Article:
In his last annual budget request before facing voters this November, President Obama showed his commitment to debt reduction by calling for cuts across almost all Federal agencies. But amidst the cuts, the President’s budget contains some key investments in research and development, including increased investments in computing research, that demonstrate his belief that Federally supported research can help spark the innovation required to keep the Nation placed at the top of an increasingly competitive world.
The President’s budget, released on February 13, 2012, sticks to tight discretionary spending caps agreed to in the Budget Control Act of 2011-caps that would amount to nearly $1 trillion in deficit savings over the next decade. Though nearly every Federal agency would receive cuts to some programs under the proposal, key Federal science agencies would actually see increases in FY 2013 compared to FY 2012. In good news for computing researchers, key computing accounts would see even higher percentage increases than the overall R&D average increases under the President’s plan.
The National Science Foundation (NSF), National Institute of Standards and Technology (NIST), and the Department of Energy’s Office of Science-three agencies identified in the America COMPETES Act of 2009 as key to the Nation’s productivity prowess-would all see increases in the President’s budget. Computing accounts in each agency fared disproportionately well. Research at the Defense Department, especially basic research, holds its own despite a one-percent cut across the Department.
National Science Foundation
NSF “fared very well,” announced NSF Director Subra Suresh during his agency’s budget briefing on February 13. The agency garnered an increase of $340 million in FY 2013 compared to FY 2012, an increase of nearly 5 percent. Computing research, in particular, did even better. The agency’s Computer and Information Science and Engineering directorate (CISE)-the home for fundamental computing research at the agency-would see an increase of 8.6 percent in the President’s plan, the highest percentage increase among all the major science directorates.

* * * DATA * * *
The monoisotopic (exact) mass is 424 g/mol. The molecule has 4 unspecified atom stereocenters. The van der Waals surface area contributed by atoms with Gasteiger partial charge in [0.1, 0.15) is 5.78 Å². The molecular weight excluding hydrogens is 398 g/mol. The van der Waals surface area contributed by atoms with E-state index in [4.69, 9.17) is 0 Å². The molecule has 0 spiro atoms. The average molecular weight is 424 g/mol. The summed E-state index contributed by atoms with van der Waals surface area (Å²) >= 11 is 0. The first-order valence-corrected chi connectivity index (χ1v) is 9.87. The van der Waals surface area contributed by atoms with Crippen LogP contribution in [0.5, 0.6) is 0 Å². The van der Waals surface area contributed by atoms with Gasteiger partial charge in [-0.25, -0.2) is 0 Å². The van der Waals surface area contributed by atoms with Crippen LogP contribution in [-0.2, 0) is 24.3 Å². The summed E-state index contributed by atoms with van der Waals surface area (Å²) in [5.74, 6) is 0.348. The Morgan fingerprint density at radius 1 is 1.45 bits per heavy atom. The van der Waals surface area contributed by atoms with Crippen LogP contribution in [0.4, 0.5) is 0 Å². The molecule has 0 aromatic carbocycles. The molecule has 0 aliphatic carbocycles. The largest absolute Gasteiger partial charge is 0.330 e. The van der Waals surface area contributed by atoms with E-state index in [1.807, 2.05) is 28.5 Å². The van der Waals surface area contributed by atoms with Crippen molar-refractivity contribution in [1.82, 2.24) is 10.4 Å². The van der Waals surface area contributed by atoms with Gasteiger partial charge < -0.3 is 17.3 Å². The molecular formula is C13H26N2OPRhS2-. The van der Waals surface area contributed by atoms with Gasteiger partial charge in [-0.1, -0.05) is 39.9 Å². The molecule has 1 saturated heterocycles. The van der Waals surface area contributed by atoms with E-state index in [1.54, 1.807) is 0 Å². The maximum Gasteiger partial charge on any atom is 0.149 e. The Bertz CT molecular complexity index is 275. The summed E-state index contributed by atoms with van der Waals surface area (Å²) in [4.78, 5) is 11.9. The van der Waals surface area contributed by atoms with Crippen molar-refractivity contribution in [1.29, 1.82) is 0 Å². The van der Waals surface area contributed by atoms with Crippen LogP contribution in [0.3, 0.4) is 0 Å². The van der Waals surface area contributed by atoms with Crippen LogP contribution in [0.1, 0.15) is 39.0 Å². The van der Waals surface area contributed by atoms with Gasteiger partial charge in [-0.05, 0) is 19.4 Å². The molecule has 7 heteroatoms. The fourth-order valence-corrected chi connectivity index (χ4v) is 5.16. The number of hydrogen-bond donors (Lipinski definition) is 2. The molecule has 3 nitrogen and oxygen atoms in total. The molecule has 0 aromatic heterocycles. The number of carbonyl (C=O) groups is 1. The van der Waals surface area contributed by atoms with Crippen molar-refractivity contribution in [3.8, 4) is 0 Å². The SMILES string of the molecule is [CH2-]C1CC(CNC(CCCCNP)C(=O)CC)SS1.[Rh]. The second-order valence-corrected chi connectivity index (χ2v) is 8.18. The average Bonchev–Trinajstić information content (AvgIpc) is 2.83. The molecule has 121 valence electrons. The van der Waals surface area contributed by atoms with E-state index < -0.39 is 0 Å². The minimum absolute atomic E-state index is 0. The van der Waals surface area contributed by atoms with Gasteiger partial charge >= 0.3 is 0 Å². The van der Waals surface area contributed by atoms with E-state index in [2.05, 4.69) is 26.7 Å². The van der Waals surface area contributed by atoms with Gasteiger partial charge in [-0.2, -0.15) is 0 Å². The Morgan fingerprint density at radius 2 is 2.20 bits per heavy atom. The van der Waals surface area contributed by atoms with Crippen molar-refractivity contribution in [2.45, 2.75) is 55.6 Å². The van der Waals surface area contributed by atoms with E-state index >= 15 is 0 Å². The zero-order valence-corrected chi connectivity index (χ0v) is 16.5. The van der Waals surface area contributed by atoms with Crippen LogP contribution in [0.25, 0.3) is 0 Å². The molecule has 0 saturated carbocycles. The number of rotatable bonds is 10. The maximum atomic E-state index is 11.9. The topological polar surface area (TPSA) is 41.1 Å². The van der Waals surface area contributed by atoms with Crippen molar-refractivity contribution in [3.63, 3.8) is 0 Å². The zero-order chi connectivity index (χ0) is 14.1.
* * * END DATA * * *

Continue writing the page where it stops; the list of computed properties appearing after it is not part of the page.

How does computing warrant this seemingly preferential treatment? In large part, the reason lies with the agency’s new priorities-a suite of mostly new initiatives announced by Suresh under what he called the new “OneNSF Framework.” In each, computing plays a key, or even foundational, role:
- Cyber-enabled Materials, Manufacturing, and Smart Systems (CEMMS)-$247 million across the foundation, including $91 million in CISE;
- Cyberinfrastructure Framework for 21st Century Science and Engineering (CIF21)-$106 million NSF-wide, $16 million in CISE;
- Expeditions in Education (E2)-$49 million NSF-wide, $4 million in CISE;
- NSF Innovation Corps (I-Corps)-$19 million NSF-wide, $6 million in CISE;
- Integrated NSF Support Promoting Interdisciplinary Research and Education (INSPIRE)-
- $63 million NSF-wide, $4 million in CISE;
- Secure and Trustworthy Cyberspace (SaTC)-$110 million NSF-wide, $69 million in CISE;
- Science, Engineering, and Education for Sustainability (SEES)-$203 million NSF-wide, $11.5 million in CISE.
While some of this funding represents research already funded under different programs-for example, CISE already supports research in CEMMS through the ongoing work in Cyber-physical Systems and the National Robotics Initiative, as well as through the now discontinued Cyber-enabled Discovery and Innovation program-much of it is new money for the directorate. In addition, the directorate is funneling $17 million from three programs that have ended (Network Science and Engineering [NetSE], Social-Computational Systems, and the Interface between Computer Science and Economic and Social Sciences [ICES]), into core CISE research areas. This process of identifying new initiatives, securing new funding for them, letting them run their course, and then ending them and folding that money back into the CISE core is key to growing the CISE budget, and the Foundation budget as well, over time.